Embracing the Happy Accidents
“I’m a big believer in winging it. I’m a big believer that you’re never going to find perfect city travel experience or the perfect meal without a constant willingness to experience a bad one. Letting the happy accident happen is what a lot of vacation itineraries miss, I think, and I’m always trying to push people to allow those things to happen rather than stick to some rigid itinerary.” – Anthony Bourdain
Like most of my travel friends, the loss of Anthony Bourdain has been hard to come to terms with. He and I had so many memorable Friday nights together. Me with my chicken broccoli take-out from the dingiest, but best, Chinese restaurant in St. Louis, and Bourdain with beers and bowls of noodles in Vietnam.
It was Bourdain’s approach to life that makes me feel like I could have so easily been the person sitting across the table from him, throwing down beers and talking about how fucked up US politics is. I know I’m not unique in feeling this way; that was part of his appeal–he embraced people with a genuine curiosity that made you feel like you could be long lost friends.
I saw Bourdain speak when he came to St. Louis in 2016, and I was amazed by the crowd. There were the foodies, the travelers, the rebels. It was an eclectic mix. He appealed to everyone.
I’ve gone on a Bourdain binge since that fateful Friday. I’ve rewatched episodes and read every article that has come across my social media feeds. Bourdain lived his life in a big way–with insatiable curiosity and love and passion. I think there’s a lesson there for all of us.
I feel like when we open ourselves to the world, the world has a way of receiving us in all the right ways. I think it’s easier to do this when traveling, but what if we lived our lives like this. Woke up every day with passion, let curiosity guide us, greeted others with love, and allowed things to unfold as they’re supposed to.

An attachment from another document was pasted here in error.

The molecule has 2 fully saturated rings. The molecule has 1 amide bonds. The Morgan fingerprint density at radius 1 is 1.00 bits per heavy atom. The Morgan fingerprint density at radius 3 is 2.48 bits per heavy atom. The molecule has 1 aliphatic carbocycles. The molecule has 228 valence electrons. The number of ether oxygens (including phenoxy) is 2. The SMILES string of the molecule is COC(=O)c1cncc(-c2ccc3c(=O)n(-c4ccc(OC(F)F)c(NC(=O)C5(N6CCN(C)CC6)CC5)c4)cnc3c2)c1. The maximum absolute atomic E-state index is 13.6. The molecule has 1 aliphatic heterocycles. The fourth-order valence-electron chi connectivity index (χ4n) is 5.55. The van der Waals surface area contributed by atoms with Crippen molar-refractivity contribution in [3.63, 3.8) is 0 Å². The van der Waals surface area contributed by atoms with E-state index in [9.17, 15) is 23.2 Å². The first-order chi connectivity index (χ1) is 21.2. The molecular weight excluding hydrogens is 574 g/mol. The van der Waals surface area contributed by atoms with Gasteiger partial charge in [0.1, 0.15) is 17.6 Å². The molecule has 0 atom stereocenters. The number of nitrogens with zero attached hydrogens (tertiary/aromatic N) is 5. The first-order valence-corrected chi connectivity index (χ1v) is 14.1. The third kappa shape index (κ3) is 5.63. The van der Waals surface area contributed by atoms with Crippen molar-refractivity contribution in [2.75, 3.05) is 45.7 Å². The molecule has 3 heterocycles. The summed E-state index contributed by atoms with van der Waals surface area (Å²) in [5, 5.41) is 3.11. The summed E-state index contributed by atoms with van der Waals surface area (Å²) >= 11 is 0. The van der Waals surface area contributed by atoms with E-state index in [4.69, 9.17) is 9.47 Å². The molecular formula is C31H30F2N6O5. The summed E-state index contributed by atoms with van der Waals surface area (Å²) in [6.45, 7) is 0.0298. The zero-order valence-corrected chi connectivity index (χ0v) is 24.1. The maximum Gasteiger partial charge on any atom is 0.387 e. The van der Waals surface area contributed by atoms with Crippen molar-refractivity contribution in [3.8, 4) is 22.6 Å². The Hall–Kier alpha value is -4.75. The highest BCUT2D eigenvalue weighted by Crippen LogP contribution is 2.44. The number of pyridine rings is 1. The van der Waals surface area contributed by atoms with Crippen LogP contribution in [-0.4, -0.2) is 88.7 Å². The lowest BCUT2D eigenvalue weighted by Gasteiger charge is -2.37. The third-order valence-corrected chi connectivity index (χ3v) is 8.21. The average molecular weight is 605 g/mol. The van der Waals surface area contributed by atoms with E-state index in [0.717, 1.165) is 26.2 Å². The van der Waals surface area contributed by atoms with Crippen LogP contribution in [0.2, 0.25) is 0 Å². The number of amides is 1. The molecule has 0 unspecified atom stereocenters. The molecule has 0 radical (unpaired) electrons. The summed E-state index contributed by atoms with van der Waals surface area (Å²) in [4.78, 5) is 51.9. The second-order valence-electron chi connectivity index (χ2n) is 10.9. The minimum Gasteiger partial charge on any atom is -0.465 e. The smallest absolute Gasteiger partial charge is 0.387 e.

Maybe we’re too scheduled, too closed off, or too set in our ways.
It’s hard to not plan, to allow for that uncertainty. I’m getting better at it, but it still doesn’t always feel natural.
But I realize that the most memorable moments in my travels (and in my life) haven’t been planned. They’ve just sort of happened.
In true Bourdain fashion, I didn’t plan anything for my current trip to Southeast Asia. I created a rough itinerary, but even that has changed. When asked what I was planning to do on this trip, my response has remained consistent, “I don’t know.”
People really think you’re nuts when you tell them you’re spending a month in Southeast Asia and you have no idea what you’re going to do. They just look at you with a puzzled expression that tells you that they’re unsure of what to say next. “Oh. Cool.” or some variation is normally what follows.
So far that not knowing has led me to new friends, a meal that made me spend a night hugging the toilet, a new tattoo, new Lao food, a sunburn, and the promise that tomorrow could be my best day yet. I don’t know. And that ambiguity excites me.